WHERE THE WILD THINGS ARE was that book that forever changed the way I thought about books. It changed my life. Sure, I was an avid reader even as a kid. I consumed books faster than most in my grade and circle of friends. But my circle of friends was small, I was always being picked on (glasses, neat as a pin, cautious mom, tons of allergies and the brightest kid in the class who knew about things like opera and classical music), was the regular butt of many a joke and liked more by the girls than I was by the boys (this came back to the boys in a big way when, in high school, the objects of their affections were making out under the bleachers with me and not them). I was “sensitive” and books were the make-up for all the times I was the last pick for a game of dodge-ball or a tournament of ice hockey. Books, particularly this one, were pages and pages of a world I wanted to run to. Books were characters I related with better than the people I spent time with every day. Books were a place where nerdy little geeks like me could go and be accepted (glasses and all). The story of Max and his journey to that island was similar to the dreams I had of escape from the cruelties that being a “joke” kid brought on. Max dreamed of being the King of HIS world and his journey was one I tagged along on many times since that first reading.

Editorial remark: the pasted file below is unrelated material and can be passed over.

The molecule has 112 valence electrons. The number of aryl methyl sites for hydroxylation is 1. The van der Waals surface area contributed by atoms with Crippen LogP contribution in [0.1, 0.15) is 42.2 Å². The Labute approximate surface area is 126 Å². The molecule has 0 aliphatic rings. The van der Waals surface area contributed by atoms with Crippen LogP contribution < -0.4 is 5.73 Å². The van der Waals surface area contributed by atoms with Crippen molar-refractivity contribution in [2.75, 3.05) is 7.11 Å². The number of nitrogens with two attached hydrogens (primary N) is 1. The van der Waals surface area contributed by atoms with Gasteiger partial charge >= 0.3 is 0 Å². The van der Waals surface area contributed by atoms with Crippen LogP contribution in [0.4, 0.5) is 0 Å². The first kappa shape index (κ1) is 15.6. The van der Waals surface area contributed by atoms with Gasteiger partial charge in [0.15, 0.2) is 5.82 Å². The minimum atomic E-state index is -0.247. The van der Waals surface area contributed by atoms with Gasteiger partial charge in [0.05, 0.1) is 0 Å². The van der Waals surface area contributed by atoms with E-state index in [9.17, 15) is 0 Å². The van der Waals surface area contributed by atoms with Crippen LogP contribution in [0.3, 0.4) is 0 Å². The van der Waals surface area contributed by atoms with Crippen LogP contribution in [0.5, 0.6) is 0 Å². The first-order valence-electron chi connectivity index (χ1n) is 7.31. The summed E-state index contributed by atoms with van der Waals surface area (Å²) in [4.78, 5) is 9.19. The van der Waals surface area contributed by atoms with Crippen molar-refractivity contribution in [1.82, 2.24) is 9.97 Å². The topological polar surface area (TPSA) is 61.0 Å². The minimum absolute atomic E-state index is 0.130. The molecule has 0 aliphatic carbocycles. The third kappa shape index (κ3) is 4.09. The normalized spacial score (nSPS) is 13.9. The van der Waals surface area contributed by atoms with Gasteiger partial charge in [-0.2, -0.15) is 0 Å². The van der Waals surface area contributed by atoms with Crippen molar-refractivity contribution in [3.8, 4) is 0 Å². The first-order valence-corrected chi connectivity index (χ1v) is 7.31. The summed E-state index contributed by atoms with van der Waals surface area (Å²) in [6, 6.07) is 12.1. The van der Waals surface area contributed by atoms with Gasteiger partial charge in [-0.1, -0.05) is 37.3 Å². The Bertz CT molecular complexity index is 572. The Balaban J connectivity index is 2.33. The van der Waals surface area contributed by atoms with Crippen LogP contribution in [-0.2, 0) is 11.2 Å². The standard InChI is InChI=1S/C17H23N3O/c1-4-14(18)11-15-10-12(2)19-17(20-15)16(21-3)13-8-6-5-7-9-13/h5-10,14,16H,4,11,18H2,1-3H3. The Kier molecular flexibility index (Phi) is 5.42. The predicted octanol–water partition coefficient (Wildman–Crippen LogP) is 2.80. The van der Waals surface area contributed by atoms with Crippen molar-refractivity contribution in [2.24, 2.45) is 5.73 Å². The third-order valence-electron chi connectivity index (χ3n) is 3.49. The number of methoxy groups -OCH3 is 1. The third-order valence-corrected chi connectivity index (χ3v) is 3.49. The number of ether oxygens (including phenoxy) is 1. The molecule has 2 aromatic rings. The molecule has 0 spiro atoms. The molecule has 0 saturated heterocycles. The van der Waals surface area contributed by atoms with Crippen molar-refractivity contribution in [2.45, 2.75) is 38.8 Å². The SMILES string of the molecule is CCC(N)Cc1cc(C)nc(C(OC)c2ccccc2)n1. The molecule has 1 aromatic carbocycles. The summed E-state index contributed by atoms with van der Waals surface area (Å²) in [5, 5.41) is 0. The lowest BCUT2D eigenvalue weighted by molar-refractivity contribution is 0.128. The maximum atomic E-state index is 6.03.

Maurice Sendak, the author of WHERE THE WILD THING ARE, died today at the age of 83 years old. Author of many famous childrens books, WILD THINGS is the one that made him his fortune and captured the imaginations of children and their parents for decades since it’s release. It’s a lauded work that has see many publishing’s, won the Caldecott medal for best of the year (1964) and was the darling of librarians seeking a single piece that would inspire young children to take the first steps to read. On the other hand, the book was also the focus of many parents that thought the book too bizarre and violent for young minds. It scared many an adult with its exploration of the “other” side of childhood and many denounced the book as being an inspiration for youths to speak out and act out. Sendak waited a long time for the book to gain its mass audience as the book wasn’t well received on its initial pressing. However, in cases like these, kids know better and within months of it’s first issue, libraries across the globe couldn’t keep a copy of it on the shelf for very long. WHERE THE WILD THINGS ARE is, in most probability, the childrens picture book that most childrens books are measured by and aspire to be.